NEW YORK — Stocks kept falling sharply Friday, and bond yields took even more breathtaking drops as a brutal, dizzying couple weeks of trading showed no sign of letting up.
Even a better-than-expected report on U.S. jobs wasn’t enough to pull markets from the undertow. It’s usually the most anticipated piece of economic data each month, but investors looked past February’s solid hiring numbers because they came from before the new coronavirus was spreading quickly across the country.
Fear coursed across borders and across markets. The lowlight was another plunge in the yield on the 10-year Treasury. Yields fall when investors are worried about a weaker economy and inflation ahead, and the 10-year yield touched 0.70% in Friday morning trading. Earlier this week, it had never in history been below 1%. It was 1.90% at the start of the year, before the virus fears took off.
“The bond market says the monster under the bed is much bigger and scarier than anyone expects right now,” said Ryan Detrick, senior market strategist at LPL Financial.
U.S. stock indexes slumped another 3% in the first minutes of trading, following 4% losses for Europe and 2% losses for Asia. Crude oil lost more than 4% in part on worries that an economy weakened by the virus will burn less fuel. A measure of fear in the U.S. stock market surged 22%
At the heart of the drops is the fear of the unknown. This is a new virus, and health experts aren’t sure how far it will spread and how much damage it will ultimately do. The number of infections is nearing 100,000 worldwide, people around the world are cancelling travel plans and businesses are reporting hits to revenue. An interconnected global economy also means many U.S. companies depend on suppliers in countries spread around the world, which raises the risk of business interruptions as the virus and potential quarantines spread.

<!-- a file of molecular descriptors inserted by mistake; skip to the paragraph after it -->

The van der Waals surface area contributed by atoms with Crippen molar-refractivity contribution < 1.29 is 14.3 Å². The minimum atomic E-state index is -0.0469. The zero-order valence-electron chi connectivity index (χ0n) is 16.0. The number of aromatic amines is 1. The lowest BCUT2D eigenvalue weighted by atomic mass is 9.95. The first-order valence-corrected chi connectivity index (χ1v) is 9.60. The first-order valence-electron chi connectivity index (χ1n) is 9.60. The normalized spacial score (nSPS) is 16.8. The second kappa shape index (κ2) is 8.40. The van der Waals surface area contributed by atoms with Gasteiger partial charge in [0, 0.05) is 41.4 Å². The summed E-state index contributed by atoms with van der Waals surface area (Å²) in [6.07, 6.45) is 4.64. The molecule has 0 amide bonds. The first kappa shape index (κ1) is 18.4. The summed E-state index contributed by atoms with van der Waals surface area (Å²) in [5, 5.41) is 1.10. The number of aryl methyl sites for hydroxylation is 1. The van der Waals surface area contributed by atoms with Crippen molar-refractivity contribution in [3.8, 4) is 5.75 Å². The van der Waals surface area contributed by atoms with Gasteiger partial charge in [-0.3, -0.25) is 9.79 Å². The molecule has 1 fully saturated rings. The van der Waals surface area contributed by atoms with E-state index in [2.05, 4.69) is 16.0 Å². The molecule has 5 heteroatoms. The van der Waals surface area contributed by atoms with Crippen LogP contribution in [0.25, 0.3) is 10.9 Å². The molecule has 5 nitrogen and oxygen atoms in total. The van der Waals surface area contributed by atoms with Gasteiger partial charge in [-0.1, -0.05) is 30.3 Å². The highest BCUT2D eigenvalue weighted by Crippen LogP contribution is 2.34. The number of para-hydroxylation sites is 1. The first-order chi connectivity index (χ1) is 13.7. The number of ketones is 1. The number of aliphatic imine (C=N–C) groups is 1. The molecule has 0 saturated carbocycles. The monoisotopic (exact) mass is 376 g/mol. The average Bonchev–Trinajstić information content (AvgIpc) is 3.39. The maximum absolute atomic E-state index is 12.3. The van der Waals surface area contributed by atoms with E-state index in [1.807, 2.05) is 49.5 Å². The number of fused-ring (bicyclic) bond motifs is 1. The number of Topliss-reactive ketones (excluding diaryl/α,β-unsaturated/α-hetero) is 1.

Not knowing how bad this crisis can ultimately get, some investors are reacting by simply selling. And many experts say they expect such sharp swings in the market to continue as long as the number of new cases accelerates.
The S&P 500 was down 3% as of 9:47 a.m. Eastern time. It has been a particularly tumultuous week, and every day has seen a swing of more than 2%. On Monday, it was up 4.6%, then down 2.8%, up 4.2% and down 3.4%.
If Friday’s moves hold, this will be the first time the S&P 500 has swung more than 2% in either direction over five straight days since December 2008. That was during the depths of the financial crisis, when investors worried that the world’s financial system may melt down.
The Dow Jones Industrial Average lost 753 points, or 2.9%, to 25,368, and the Nasdaq fell 2.7%.
The S&P 500 had set a record high just two weeks ago, on Feb. 19. It’s lost 13% since then.
The yield on the 10-year Treasury fell to 0.71% from 0.92% late Thursday. The two-year yield fell to 0.44% from 0.62%, and the 30-year yield fell to 1.26% from 1.57%.
Stan Choe And Damian J. Troise, The Associated Press